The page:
Now, I'm happily married to a wonderfully supportive husband who has made me realize where my values really lie. I am very involved in my church, and I don't know where I would be without it. I have a family there, and they mean as much to me as anyone. I may have fought a whole lot to get here, and I definitely made mistakes, but I found my way in the end.

I know this is a bit rambling, but it's been a long day and I'm getting tired... my point in all this is that I hope she works through it the way I did. It was not a quick process, nor was it easy for anyone involved, but I found my own way and my own rules for life... I just hope that you make it one day at a time, and she figures out that you really do love her and have her best interests at heart.

Hopefully counseling will help her. You might also think about group counseling for her- I think it helped me because you see other people working through the same problems and making it through. Sometimes, you have to see things working for someone else before you will give them a shot... especially as a very stubborn, strong-willed teenager :)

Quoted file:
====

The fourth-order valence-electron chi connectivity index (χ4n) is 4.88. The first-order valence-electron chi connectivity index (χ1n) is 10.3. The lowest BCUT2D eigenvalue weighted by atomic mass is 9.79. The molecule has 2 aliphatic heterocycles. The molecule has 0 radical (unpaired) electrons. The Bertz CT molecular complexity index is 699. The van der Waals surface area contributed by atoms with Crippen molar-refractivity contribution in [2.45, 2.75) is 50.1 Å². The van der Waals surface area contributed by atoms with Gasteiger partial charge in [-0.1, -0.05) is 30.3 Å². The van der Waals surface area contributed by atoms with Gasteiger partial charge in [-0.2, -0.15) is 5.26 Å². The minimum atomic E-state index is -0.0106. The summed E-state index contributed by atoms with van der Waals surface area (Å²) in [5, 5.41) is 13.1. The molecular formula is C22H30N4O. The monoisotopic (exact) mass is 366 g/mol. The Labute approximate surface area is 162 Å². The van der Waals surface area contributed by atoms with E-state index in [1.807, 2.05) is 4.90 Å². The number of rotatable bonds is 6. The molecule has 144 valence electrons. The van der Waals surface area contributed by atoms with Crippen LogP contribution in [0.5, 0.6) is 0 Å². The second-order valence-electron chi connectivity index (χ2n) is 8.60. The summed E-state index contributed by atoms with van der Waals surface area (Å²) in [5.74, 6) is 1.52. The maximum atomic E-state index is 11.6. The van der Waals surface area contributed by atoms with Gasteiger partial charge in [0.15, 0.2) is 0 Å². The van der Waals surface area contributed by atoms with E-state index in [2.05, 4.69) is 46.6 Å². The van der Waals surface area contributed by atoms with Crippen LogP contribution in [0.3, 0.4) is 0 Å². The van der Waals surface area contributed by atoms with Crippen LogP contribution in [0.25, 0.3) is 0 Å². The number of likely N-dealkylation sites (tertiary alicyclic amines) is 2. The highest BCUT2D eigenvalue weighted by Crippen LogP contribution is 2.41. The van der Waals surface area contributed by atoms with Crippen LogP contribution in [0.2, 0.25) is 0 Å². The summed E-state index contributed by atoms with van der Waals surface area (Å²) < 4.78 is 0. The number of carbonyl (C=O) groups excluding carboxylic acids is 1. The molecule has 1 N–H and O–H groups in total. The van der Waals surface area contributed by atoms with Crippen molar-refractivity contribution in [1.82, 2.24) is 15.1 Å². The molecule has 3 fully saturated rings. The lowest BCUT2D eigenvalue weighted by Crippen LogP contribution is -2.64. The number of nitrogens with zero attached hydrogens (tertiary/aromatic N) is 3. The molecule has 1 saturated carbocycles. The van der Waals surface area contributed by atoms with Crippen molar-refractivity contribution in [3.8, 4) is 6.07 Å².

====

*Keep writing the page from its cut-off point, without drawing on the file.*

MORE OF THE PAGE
*Lots of hugs* you will be in my thoughts and prayers

06-29-2007, 12:57 AM
I don't have any words of wisdom, but I thought my history might make you feel better.

From the ages of 14-16 I was a hellion - sneaking out, drinking, and some worse stuff. I had a horrible relationship with my parents. At some point, the light bulb clicked on for me and for them. I began to act like I was an adult, and they began to treat me like one. By the time I was in college, my relationship with both of them was perfectly fine. During my "bad" years, nothing they did or said made a difference, but now I can appreciate how much they tried. They let me know that they would trust me again once I'd earned it, and they were true to that.

I hope this awful time for you and your daughter passes quickly and that you are able to build a strong relationship. Someday she will look back and, even if she doesn't agree with what you did, will understand why you did it and appreciate all the effort you made for her.

Susan P.
06-29-2007, 03:49 AM